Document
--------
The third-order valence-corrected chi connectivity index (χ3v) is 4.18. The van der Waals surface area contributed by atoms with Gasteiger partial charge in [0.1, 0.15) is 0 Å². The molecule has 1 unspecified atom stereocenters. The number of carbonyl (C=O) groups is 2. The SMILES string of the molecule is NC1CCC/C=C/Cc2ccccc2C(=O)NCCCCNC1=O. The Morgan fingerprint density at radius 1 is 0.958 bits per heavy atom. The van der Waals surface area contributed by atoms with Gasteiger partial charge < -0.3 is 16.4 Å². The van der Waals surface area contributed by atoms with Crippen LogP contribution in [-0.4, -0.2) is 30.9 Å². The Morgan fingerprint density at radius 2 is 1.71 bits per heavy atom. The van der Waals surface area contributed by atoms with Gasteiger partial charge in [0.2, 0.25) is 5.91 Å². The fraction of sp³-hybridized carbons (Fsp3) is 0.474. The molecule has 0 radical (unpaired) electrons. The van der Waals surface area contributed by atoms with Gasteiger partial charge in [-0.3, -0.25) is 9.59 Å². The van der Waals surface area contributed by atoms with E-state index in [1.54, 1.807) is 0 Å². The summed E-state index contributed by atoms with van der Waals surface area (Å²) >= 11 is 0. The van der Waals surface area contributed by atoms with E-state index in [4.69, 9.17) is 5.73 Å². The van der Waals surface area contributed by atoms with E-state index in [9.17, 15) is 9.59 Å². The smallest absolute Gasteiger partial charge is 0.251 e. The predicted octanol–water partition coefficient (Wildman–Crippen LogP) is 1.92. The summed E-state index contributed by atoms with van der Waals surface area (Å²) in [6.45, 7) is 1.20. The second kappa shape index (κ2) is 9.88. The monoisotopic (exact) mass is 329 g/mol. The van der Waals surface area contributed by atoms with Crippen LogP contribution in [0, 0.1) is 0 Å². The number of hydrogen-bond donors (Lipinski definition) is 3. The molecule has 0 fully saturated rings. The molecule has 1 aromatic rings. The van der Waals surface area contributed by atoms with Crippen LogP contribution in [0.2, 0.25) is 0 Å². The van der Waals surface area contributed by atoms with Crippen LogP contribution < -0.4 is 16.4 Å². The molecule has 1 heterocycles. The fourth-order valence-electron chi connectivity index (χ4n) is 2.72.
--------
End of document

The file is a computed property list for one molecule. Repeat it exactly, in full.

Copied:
The third-order valence-corrected chi connectivity index (χ3v) is 4.18. The van der Waals surface area contributed by atoms with Gasteiger partial charge in [0.1, 0.15) is 0 Å². The molecule has 1 unspecified atom stereocenters. The number of carbonyl (C=O) groups is 2. The SMILES string of the molecule is NC1CCC/C=C/Cc2ccccc2C(=O)NCCCCNC1=O. The Morgan fingerprint density at radius 1 is 0.958 bits per heavy atom. The van der Waals surface area contributed by atoms with Gasteiger partial charge < -0.3 is 16.4 Å². The van der Waals surface area contributed by atoms with Crippen LogP contribution in [-0.4, -0.2) is 30.9 Å². The Morgan fingerprint density at radius 2 is 1.71 bits per heavy atom. The van der Waals surface area contributed by atoms with Gasteiger partial charge in [0.2, 0.25) is 5.91 Å². The fraction of sp³-hybridized carbons (Fsp3) is 0.474. The molecule has 0 radical (unpaired) electrons. The van der Waals surface area contributed by atoms with Gasteiger partial charge in [-0.3, -0.25) is 9.59 Å². The van der Waals surface area contributed by atoms with E-state index in [1.54, 1.807) is 0 Å². The summed E-state index contributed by atoms with van der Waals surface area (Å²) >= 11 is 0. The van der Waals surface area contributed by atoms with E-state index in [4.69, 9.17) is 5.73 Å². The van der Waals surface area contributed by atoms with E-state index in [9.17, 15) is 9.59 Å². The smallest absolute Gasteiger partial charge is 0.251 e. The predicted octanol–water partition coefficient (Wildman–Crippen LogP) is 1.92. The summed E-state index contributed by atoms with van der Waals surface area (Å²) in [6.45, 7) is 1.20. The second kappa shape index (κ2) is 9.88. The monoisotopic (exact) mass is 329 g/mol. The van der Waals surface area contributed by atoms with Crippen LogP contribution in [0, 0.1) is 0 Å². The number of hydrogen-bond donors (Lipinski definition) is 3. The molecule has 0 fully saturated rings. The molecule has 1 aromatic rings. The van der Waals surface area contributed by atoms with Crippen LogP contribution in [0.2, 0.25) is 0 Å². The van der Waals surface area contributed by atoms with Crippen LogP contribution < -0.4 is 16.4 Å². The molecule has 1 heterocycles. The fourth-order valence-electron chi connectivity index (χ4n) is 2.72.